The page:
Magazine intended to entertain, inform and educate the women in America. An important resource of 19th century American life and culture.
Subscription purchased by MacIsaac Memorial Fund in memory of Vera May MacIsaac, BA 1925
Publication coverage: Varies with publication.
Electronic journal archive includes such titles as: Eighteenth-Century Studies, Journal of Modern History.
Publication coverage: 1914 - present
Current and past issues of The New Republic - a journal of opinion on politics, foreign policy, culture, current events, the arts, and much more.

Gale NewsVault enables cross-searching of Gale’s historical newspapers from a single interface, providing access to more than 400 years of content and 10 million digitized pages. The following are among the titles and collections indexed:

  • 17th-18th Century Burney Collection Newspapers
  • 19th Century UK Periodicals: Empire
  • 19th Century UK Periodicals: New Readerships,
  • Illustrated London News Historical Archive
  • Times Digital Archive
The MacIsaac Memorial Fund and the K. Phyllis Wilson Library Endowment Fund
This global digitization program focuses on primary sources and includes a variety of material types--monographs, newspapers, pamphlets, manuscripts, ephemera, maps, statistics.
Publication coverage: 1802-1995
Facsimile page images and searchable full-text for approximately 500 international and scholarly journals in the humanities and social sciences.
Publication coverage: Varies by title
Includes the New York Times (1851-2007), Chicago Defender (1849-1986), Chicago Tribune (1849-1986) and more.
Full-text of The Times (of London).
K Phyllis Wilson Library Endowment Fund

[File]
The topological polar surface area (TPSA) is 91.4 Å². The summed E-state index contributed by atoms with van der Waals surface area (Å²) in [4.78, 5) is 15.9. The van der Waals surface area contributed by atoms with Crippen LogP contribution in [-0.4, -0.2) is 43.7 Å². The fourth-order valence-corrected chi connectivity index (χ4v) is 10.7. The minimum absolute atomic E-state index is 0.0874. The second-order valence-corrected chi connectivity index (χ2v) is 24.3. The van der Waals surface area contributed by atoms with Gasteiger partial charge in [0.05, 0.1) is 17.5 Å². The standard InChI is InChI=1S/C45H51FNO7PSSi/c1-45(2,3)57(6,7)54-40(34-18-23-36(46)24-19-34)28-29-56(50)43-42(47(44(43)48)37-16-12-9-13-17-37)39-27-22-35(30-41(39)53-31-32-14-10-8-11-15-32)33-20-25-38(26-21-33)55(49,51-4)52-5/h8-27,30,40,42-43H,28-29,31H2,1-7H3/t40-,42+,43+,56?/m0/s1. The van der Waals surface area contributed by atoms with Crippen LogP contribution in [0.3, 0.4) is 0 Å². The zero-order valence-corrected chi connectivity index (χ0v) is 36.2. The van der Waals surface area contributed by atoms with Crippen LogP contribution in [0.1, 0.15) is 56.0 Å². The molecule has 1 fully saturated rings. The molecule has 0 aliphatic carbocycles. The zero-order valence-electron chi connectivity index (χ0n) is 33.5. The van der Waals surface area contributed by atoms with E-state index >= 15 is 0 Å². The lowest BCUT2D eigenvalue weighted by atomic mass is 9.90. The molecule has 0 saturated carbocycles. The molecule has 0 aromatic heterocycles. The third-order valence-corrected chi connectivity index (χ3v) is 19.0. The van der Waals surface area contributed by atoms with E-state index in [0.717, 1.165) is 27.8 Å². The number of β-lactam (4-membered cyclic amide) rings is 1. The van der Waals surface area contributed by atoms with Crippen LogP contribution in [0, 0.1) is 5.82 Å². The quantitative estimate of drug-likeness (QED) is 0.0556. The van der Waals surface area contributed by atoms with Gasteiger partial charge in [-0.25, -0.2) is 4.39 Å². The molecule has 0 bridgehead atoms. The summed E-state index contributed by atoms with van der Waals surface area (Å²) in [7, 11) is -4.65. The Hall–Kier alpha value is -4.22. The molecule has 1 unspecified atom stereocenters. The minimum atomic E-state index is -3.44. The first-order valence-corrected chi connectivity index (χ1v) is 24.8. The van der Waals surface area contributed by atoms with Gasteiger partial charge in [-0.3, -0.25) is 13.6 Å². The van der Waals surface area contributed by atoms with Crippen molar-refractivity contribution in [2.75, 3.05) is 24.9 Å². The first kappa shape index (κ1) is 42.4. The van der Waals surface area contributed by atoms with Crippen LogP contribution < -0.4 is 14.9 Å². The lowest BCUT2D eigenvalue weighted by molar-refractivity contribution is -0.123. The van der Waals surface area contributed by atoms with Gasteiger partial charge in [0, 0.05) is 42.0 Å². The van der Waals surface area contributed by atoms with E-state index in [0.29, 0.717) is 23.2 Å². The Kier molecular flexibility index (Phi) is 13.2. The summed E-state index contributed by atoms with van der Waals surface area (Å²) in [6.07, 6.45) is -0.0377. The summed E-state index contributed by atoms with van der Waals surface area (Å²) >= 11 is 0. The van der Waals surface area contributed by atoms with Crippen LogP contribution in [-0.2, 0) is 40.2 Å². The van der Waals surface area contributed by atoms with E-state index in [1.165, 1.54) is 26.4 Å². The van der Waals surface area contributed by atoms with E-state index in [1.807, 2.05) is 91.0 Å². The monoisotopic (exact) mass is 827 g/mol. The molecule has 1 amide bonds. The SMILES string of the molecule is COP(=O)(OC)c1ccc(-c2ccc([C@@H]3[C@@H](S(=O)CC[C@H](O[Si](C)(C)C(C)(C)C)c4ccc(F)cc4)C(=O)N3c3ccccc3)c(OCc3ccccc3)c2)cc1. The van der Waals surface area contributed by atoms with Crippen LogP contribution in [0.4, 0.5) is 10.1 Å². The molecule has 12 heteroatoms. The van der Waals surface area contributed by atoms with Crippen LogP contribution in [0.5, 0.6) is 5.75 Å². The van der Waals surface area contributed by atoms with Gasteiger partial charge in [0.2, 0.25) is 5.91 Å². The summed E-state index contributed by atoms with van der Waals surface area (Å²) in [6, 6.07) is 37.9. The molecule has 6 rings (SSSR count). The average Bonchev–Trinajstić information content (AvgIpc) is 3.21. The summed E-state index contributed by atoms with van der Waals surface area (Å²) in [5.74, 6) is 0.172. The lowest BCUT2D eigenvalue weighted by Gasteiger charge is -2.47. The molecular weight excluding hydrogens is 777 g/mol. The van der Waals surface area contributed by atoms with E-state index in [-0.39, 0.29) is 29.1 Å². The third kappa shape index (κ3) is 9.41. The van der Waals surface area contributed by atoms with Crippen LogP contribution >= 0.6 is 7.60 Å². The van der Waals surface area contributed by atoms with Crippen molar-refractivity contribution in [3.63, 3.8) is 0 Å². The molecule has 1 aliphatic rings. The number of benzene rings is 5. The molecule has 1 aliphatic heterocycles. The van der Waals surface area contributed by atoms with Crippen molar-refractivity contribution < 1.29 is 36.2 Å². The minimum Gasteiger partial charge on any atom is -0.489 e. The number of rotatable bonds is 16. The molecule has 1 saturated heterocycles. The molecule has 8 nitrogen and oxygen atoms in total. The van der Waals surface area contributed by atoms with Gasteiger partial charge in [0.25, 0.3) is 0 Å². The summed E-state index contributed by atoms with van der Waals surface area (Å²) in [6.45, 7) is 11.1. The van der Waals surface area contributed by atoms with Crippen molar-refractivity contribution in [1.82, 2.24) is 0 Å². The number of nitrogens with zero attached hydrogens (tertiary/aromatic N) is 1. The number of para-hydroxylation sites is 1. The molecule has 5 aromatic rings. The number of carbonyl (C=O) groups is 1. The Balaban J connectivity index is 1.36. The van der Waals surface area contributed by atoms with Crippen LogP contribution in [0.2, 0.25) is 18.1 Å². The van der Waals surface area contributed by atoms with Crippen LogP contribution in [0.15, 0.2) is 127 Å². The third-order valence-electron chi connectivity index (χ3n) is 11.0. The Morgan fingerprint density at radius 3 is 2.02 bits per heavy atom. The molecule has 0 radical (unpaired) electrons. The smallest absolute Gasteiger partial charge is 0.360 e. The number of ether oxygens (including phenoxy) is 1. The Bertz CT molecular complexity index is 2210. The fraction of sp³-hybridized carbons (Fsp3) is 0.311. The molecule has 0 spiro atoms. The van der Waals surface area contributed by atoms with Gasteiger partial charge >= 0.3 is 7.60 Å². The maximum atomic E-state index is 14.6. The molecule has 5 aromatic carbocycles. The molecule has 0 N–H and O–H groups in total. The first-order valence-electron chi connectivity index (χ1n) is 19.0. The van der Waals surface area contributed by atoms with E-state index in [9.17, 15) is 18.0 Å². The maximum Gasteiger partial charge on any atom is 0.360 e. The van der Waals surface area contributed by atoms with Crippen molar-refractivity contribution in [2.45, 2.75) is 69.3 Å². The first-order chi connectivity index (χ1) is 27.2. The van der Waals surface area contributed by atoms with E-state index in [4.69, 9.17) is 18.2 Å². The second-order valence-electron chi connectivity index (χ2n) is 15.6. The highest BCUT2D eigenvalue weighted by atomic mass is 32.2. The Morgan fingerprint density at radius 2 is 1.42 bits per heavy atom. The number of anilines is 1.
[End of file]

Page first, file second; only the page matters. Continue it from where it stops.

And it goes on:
Publication coverage: 1892-current
A complete searchable archive of American Vogue, from the first issue in 1892 to the current month, reproduced in high-resolution color page images.

More information about newspapers available at QUL can be found in the Newspapers guide.

Government Documents

Publications generated by a government body, public records, reports and statistics such as census records, laws, court decisions and treaties, are excellent sources of primary materials.

Government Information on the lower level of Stauffer Library includes government documents from Canada, the US, the UK, and international organizations such as the UN, EU, OECD, and the World Bank.

To find out what is available, consult QCAT, their website, or the staff.

Microform Collections

The Library has a number of primary source materials on microfilm, which include newspapers, journals, and documents. Search QCAT to locate specific newspaper titles as well as our Newspapers guide.

For information on our microform collections, see the Microform collections guide.